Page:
ONRSR chief executive Sue McCarrey said that there is always room for improvement.

“This is about saving lives. Too many track workers have lost their lives in tragic and, on many occasions, avoidable accidents and we must always be exploring what more can be done to prevent them,” she said.

“Track worker safety is a long-standing national priority for ONRSR and together with our partner agencies we have an opportunity to facilitate really effective change.”

Over the next six months, ACRI will explore and identify existing technology and techniques which improve track worker safety. The research institute will then understand how these practices can be applied locally or modified to fit Australian standards, providing insights into how operators can implement the approaches.

RISSB CEO Deb Spring said that the investigation would take a comprehensive look at safety.

“This project will form a critical component of a suite of related RISSB initiatives, offering both engineering solutions and exploring options around planning, communication and culture,” she said.

“This important work will help the Australian rail industry drive improvements in the safety of its most important asset – our people.”

Once a survey of international best practices is complete, ACRI will develop a database of track worker safety technology based on international case studies. A final report based on local stakeholder engagement will enumerate the best options for the Australian rail industry.

ACRI chief executive Andrew Meier said the organisation was proud to work with RISSB and ONRSR on the project.

“Trusted information made readily available is vital to rail decision making,” he said.

ARA represents rail in Productivity Commission Inquiry on National Transport Regulatory Reform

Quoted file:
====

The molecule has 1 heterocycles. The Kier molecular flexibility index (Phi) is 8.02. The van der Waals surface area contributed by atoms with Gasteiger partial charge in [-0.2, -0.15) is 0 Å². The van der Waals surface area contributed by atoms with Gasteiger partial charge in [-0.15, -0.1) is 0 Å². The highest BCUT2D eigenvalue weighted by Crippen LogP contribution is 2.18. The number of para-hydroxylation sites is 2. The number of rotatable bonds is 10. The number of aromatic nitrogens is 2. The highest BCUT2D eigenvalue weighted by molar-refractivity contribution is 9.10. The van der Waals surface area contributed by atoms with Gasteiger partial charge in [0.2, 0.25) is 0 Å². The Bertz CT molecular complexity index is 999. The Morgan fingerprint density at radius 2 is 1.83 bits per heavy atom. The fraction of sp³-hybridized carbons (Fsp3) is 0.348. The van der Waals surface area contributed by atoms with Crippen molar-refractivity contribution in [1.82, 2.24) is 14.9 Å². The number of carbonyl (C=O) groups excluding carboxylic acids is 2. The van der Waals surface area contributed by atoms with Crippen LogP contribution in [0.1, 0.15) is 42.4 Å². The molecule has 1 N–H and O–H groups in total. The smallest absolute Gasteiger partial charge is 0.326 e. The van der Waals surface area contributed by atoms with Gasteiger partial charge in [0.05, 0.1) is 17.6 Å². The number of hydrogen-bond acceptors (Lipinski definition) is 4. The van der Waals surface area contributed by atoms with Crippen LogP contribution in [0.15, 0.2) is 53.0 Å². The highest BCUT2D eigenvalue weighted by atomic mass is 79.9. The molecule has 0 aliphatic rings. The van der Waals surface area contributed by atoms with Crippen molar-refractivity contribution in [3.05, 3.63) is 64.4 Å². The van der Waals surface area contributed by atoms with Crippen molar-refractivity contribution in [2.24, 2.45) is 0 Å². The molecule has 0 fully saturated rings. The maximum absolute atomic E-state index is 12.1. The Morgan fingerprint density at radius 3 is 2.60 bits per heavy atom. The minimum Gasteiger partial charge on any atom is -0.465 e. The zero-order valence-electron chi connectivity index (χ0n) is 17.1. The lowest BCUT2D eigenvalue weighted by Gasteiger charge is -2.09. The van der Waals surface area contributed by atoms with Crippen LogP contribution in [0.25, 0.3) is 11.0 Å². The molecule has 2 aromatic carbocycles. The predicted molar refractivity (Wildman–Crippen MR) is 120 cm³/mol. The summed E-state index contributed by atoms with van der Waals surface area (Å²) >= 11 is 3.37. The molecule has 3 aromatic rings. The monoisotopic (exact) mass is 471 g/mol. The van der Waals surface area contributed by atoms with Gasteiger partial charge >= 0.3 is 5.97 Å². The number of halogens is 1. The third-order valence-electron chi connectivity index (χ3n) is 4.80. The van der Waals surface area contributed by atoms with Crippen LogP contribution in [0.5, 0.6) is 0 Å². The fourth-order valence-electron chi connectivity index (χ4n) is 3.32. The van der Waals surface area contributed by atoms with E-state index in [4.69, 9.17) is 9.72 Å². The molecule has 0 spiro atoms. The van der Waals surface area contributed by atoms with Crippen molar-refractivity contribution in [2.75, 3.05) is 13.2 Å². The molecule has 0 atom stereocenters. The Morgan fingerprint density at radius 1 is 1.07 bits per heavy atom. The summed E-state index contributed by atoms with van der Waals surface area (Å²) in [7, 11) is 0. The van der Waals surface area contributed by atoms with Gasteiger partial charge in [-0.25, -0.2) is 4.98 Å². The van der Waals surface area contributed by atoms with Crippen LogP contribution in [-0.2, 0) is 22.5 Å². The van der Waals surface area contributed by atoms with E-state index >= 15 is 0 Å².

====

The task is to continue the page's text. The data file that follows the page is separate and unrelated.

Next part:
In her column, CEO of the Australasian Railway Association (ARA) Caroline Wilkie highlights that in current reform discussions the establishment of a national rail safety regulator was a step in the right direction, but there is more work to be done.

The Productivity Commission is undertaking an inquiry into National Transport Regulatory Reform, the reform that established national regulators and national laws for rail, heavy vehicles, and maritime.

Many would be aware that the ARA was a strong advocate for the establishment of a National Rail Safety Regulator. So much so, that the Office of the National Rail Safety Regulator (ONRSR) recently acknowledged previous ARA CEO, the late Bryan Nye OAM, as both the “agitator” and “architect” of achieving a National Rail Safety Regulator in Australia.

Recognising the significance of the inquiry, the ARA has been deeply engaged in the Commission’s process.

The inquiry terms of reference direct the Commission to investigate the economic benefits that have been achieved through the national transport reforms, to examine the implementation of the three national regulators and identify scope for further reforms.

To appropriately respond to the terms of reference, the ARA initially ran four member workshops around the country, engaging industry safety and regulation representatives to ensure a detailed first submission was provided to the Commission in mid-2019, outlining the industry’s experiences to date and highlighting further reform opportunities that will benefit rail. Following the release of the Commissions’ substantial draft report, the ARA provided a second submission with further member input, supporting many of the draft recommendations put forward by the Commission but questioning the Commissions’ view that road and rail freight are not substitutes and seeking clarity around the funding arrangements for the three national regulators.

In early February, ARA chair Danny Broad, general manager Emma Woods, and public affairs and government relations manager Mal Larsen appeared before the Commission at a hearing in Canberra to discuss the National Transport Regulatory Reforms, the Commissions’ draft report and the ARA’s submissions.

The ARA highlighted the social benefits of passenger and freight rail as quantified by Deloitte in the ARA commissioned Value of Rail Report.